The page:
Halifax’s iconic Ukrainian Church to be sold

Ukrainian Church, Lemon Street, off Queens Road, Halifax.
Ukrainian Church, Lemon Street, off Queens Road, Halifax.

Halifax’s only Ukrainian Church will be sold following an extraordinary general meeting last weekend.

The town’s Ukrainian community was asked to attend the meeting on Sunday to make a decision on the future of the iconic Church of the Holy Protection, Queens Road.

Bohdan Kurylak, chair of the Parish Council, and Roman Suchyj, acting cultural officer, said: “Those present, on the whole accepted that the future of the church in Halifax was bleak.

“A declining congregation, lack of donations, structural damage, ongoing repairs, increased running costs and a burglary last year, that caused extensive damage, meant that the church was no longer sustainable or viable.

“There was little enthusiasm among the majority to continue to support and maintain the church.

“The proposal that the church should be sold was put forward and was carried by a majority vote but not a unanimous vote. This was a sad day for the community and discussions continued after the closure of the meeting.”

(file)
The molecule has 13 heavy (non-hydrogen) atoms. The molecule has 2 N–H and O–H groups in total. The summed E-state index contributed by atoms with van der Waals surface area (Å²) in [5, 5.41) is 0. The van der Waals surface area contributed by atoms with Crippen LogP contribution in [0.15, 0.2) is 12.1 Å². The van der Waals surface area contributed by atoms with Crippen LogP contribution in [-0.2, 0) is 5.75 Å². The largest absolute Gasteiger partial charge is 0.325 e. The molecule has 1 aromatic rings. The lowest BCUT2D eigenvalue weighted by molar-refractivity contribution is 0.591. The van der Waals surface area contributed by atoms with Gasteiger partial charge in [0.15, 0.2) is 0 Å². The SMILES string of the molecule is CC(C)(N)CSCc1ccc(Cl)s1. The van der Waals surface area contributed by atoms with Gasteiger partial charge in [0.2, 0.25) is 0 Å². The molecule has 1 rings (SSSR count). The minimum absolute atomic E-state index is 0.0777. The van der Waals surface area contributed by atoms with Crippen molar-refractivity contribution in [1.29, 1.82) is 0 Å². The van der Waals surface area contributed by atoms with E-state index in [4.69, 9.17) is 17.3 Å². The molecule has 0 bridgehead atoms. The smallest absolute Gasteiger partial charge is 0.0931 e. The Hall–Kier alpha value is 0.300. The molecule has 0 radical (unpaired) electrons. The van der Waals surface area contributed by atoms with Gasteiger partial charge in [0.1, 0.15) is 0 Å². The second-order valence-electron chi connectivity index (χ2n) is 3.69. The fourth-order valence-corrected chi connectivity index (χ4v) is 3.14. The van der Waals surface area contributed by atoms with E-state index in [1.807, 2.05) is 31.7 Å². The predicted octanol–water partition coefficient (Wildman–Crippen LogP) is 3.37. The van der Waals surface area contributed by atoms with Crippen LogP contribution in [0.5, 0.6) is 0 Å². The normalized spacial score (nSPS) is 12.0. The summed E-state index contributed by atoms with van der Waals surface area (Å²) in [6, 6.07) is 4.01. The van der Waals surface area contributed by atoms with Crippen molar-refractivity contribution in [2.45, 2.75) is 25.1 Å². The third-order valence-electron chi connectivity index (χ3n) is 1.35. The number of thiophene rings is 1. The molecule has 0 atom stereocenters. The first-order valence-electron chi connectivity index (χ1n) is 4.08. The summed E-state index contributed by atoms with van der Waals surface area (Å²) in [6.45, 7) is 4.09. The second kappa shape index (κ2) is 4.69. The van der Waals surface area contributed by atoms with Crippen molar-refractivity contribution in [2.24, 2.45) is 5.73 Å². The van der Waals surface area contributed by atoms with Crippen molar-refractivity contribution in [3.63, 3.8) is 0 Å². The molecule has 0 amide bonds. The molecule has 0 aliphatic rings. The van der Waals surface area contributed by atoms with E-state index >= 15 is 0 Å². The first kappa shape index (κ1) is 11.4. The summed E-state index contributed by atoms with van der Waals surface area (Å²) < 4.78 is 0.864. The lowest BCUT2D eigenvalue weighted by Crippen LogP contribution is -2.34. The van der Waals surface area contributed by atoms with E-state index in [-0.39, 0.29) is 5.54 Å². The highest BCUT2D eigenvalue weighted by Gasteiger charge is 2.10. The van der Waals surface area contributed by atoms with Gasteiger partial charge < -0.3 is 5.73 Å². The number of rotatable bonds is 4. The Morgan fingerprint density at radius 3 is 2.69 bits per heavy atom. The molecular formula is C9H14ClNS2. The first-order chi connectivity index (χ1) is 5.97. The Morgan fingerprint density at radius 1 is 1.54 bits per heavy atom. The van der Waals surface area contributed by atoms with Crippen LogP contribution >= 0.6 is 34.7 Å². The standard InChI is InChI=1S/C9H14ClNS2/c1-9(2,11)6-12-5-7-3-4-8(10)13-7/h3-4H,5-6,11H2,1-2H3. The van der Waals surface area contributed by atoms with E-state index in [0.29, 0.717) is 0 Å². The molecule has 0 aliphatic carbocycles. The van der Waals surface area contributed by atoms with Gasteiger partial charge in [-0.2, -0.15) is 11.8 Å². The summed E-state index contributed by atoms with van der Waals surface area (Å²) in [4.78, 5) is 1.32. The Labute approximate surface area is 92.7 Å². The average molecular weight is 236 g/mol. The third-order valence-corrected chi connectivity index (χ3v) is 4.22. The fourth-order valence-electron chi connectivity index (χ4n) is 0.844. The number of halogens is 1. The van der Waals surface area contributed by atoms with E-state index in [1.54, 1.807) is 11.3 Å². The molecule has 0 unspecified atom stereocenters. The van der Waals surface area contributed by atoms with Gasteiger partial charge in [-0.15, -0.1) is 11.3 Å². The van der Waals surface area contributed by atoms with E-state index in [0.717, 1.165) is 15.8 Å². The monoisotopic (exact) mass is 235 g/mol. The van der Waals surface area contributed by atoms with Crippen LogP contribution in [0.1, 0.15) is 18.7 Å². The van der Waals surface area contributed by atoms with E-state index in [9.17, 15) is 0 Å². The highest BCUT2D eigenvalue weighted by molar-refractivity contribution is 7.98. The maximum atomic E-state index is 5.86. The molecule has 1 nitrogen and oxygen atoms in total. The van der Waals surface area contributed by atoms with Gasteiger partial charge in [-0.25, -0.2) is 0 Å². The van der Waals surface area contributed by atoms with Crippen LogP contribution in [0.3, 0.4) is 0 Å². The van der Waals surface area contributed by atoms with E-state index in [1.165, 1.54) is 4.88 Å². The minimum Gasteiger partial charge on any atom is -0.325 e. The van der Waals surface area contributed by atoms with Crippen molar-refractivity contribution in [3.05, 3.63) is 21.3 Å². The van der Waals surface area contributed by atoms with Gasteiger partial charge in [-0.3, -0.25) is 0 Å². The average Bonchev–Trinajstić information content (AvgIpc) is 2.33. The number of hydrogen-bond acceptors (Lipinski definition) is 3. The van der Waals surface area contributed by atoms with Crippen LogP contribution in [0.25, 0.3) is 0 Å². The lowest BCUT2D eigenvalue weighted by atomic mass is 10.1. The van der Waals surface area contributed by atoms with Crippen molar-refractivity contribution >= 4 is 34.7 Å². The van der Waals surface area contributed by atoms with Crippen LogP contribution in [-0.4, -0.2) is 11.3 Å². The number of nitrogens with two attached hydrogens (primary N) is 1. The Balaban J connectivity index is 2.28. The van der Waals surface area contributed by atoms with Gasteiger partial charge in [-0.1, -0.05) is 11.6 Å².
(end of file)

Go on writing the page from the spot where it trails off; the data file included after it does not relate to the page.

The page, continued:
The Church of the Holy Protection was bought from the Methodist community in 1977, by the first generation of Ukrainians in Halifax.

The Ukrainian community wanted to preserve its religious and spiritual beliefs as in Ukraine, the Eastern Rite Catholic Church had been banned and was being persecuted by the Soviet Russians.

Members of the Ukrainian Community donated money, time and effort to establish the church which is the only one in Calderdale.

The church contains some traditional religious art and folk craft - at one time it was home to the only Markian Shashkevych museum in the country.

Markian Shashkevych was a 19th Century poet priest who led a literary revival and promoted the Ukrainian language. He is commemorated in one of the icons in the church.

Mr Kurylak and Mr Suchyj added: “The Holy Protection Church is just over a year short of celebrating its 40th anniversary, which further added to the sadness of the decision to sell the church.”